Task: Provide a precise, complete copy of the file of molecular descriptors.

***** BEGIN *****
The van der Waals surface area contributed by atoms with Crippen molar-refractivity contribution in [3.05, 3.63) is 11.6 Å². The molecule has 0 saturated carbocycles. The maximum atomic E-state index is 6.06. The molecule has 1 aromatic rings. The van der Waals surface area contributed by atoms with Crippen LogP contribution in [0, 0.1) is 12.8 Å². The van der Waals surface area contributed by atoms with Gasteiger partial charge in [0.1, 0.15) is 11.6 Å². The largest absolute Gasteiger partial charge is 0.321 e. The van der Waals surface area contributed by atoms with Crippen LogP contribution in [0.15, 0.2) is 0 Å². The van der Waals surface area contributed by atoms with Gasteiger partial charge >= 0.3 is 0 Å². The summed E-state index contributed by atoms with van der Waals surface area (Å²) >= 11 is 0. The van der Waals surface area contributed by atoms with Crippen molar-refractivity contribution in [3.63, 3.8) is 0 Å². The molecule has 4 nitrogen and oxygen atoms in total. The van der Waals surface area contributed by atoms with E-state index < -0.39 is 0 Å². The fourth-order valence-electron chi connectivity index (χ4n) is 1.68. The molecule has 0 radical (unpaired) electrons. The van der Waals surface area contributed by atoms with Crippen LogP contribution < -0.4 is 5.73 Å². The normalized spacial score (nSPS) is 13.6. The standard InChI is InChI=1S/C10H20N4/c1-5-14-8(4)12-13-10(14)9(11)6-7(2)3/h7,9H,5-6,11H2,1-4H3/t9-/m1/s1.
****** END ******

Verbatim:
The van der Waals surface area contributed by atoms with Crippen molar-refractivity contribution in [3.05, 3.63) is 11.6 Å². The molecule has 0 saturated carbocycles. The maximum atomic E-state index is 6.06. The molecule has 1 aromatic rings. The van der Waals surface area contributed by atoms with Crippen LogP contribution in [0, 0.1) is 12.8 Å². The van der Waals surface area contributed by atoms with Gasteiger partial charge in [0.1, 0.15) is 11.6 Å². The largest absolute Gasteiger partial charge is 0.321 e. The van der Waals surface area contributed by atoms with Crippen LogP contribution in [0.15, 0.2) is 0 Å². The van der Waals surface area contributed by atoms with Gasteiger partial charge >= 0.3 is 0 Å². The summed E-state index contributed by atoms with van der Waals surface area (Å²) >= 11 is 0. The van der Waals surface area contributed by atoms with Crippen molar-refractivity contribution in [3.63, 3.8) is 0 Å². The molecule has 4 nitrogen and oxygen atoms in total. The van der Waals surface area contributed by atoms with E-state index < -0.39 is 0 Å². The fourth-order valence-electron chi connectivity index (χ4n) is 1.68. The molecule has 0 radical (unpaired) electrons. The van der Waals surface area contributed by atoms with Crippen LogP contribution < -0.4 is 5.73 Å². The normalized spacial score (nSPS) is 13.6. The standard InChI is InChI=1S/C10H20N4/c1-5-14-8(4)12-13-10(14)9(11)6-7(2)3/h7,9H,5-6,11H2,1-4H3/t9-/m1/s1.